In my next blog, I will list what I consider to be the seven main reasons for our decline.  I hope this will stimulate some discussion.  These seven reasons have direct relevance to congregational life.

Wednesday, September 22, 2010

Where's the blog?

In case you are wondering what happened to my regular blogs, the Cathedral offices are being remodeled and I have limited access to my computer.  It is very confusing and frustrating.  However, the offices will be complete on October 15th and I will have several new posts to make right after that date.

Tuesday, August 24, 2010

Hope for Small Churches

This summer I had the privilege of teaching a class at Nashotah Seminary for some of the Doctor of Ministry students.  The subject was Leading Strong and Vibrant Congregations and I had a great time with the nine students.

One subject of some interest was leadership for small congregations.  Two of the students led “cluster” ministries in Montana and North Dakota.  They were looking for some good news about small congregations.  As they noted in class, most of what is written today about small congregations, less than 50 on Sunday, is not very hopeful. 

Fortunately, I was able to share with them some of the things that I had learned about creating healthy and growing small congregations.  Fortunately for me and the rest of the class, both of these missioners were involved in very creative and productive work in the small churches in their clusters.

What is cluster ministry?  This usually refers to the creation of a common ministry by combining two, three or four smaller, family size, congregations into one ministry, although I think the format works best when a pastoral size church is in the cluster.  This allows a diocese to create a “team” approach with clergy and lay staff who work with the local leadership to provide better support than their smaller size would allow.  In some places this approach is called “Total Ministry” because when successful this requires a greater development of the leaders of the congregations along with a stronger understanding of the baptismal ministry of all the people.  This last aspect is something that all congregations, no matter what size, could grow in doing.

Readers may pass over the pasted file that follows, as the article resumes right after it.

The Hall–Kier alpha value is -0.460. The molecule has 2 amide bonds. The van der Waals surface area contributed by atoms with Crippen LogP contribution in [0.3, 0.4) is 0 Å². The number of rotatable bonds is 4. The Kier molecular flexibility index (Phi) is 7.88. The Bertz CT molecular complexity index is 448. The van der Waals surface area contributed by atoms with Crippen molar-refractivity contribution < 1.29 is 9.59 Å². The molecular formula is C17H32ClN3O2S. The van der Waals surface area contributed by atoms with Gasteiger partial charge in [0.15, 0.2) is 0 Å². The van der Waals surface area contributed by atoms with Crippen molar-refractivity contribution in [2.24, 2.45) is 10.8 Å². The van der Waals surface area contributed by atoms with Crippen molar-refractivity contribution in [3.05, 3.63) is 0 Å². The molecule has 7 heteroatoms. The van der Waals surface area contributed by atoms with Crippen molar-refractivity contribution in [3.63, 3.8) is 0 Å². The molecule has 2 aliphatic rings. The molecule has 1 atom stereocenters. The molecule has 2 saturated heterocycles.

The health and vitality of smaller congregations is of critical importance to the future of TEC because quite honestly we are rapidly becoming a denomination of smaller churches.  One trend that I have observed and pointed out over the past decade is that the number of pastoral sized churches, 75 to 150 ASA, is decreasing.  Some have gotten larger, but most have decreased.  Since the pastoral size church can usually support the services of a full-time ordained clergy person, this means that those that have declined cannot.  I consider finding creative ways to provide ordained leadership to these smaller sized churches to be critical for the future of our community.   

Those who want to learn how to help smaller congregations become healthier and more vibrant should read Kennon Callahan’s, “Strong, Small Churches.” 

Wednesday, June 9, 2010

Resistance and Sabotage

Recently, I had the opportunity to hear Peter Steinke speak on New Hope for Mainline Churches. Peter is an ELCA consultant who has done some of the best work in translating Family Systems into congregation life. His “Healthy Churches” is a very helpful book.